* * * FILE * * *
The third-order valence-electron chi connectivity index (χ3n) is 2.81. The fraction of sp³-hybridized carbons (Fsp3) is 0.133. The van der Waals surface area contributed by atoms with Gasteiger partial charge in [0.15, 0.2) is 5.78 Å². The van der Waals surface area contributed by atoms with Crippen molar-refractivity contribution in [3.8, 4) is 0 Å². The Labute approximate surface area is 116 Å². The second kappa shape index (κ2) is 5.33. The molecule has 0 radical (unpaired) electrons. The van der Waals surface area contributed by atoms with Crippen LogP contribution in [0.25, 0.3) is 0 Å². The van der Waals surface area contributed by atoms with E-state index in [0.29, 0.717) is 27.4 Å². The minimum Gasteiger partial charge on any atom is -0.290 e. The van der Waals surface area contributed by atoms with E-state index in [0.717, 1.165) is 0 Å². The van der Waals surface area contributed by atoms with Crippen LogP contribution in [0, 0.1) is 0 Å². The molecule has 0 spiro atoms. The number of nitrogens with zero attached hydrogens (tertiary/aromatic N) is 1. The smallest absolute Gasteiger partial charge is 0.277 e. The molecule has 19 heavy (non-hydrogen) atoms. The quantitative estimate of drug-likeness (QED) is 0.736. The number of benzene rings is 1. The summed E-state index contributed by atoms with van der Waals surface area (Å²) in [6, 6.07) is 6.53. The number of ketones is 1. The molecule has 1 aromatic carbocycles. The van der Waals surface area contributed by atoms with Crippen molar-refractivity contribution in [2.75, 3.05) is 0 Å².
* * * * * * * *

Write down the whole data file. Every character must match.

The third-order valence-electron chi connectivity index (χ3n) is 2.81. The fraction of sp³-hybridized carbons (Fsp3) is 0.133. The van der Waals surface area contributed by atoms with Gasteiger partial charge in [0.15, 0.2) is 5.78 Å². The van der Waals surface area contributed by atoms with Crippen molar-refractivity contribution in [3.8, 4) is 0 Å². The Labute approximate surface area is 116 Å². The second kappa shape index (κ2) is 5.33. The molecule has 0 radical (unpaired) electrons. The van der Waals surface area contributed by atoms with Crippen LogP contribution in [0.25, 0.3) is 0 Å². The van der Waals surface area contributed by atoms with E-state index in [0.29, 0.717) is 27.4 Å². The minimum Gasteiger partial charge on any atom is -0.290 e. The van der Waals surface area contributed by atoms with E-state index in [0.717, 1.165) is 0 Å². The van der Waals surface area contributed by atoms with Crippen LogP contribution in [0, 0.1) is 0 Å². The molecule has 0 spiro atoms. The number of nitrogens with zero attached hydrogens (tertiary/aromatic N) is 1. The smallest absolute Gasteiger partial charge is 0.277 e. The molecule has 19 heavy (non-hydrogen) atoms. The quantitative estimate of drug-likeness (QED) is 0.736. The number of benzene rings is 1. The summed E-state index contributed by atoms with van der Waals surface area (Å²) in [6, 6.07) is 6.53. The number of ketones is 1. The molecule has 1 aromatic carbocycles. The van der Waals surface area contributed by atoms with Crippen molar-refractivity contribution in [2.75, 3.05) is 0 Å².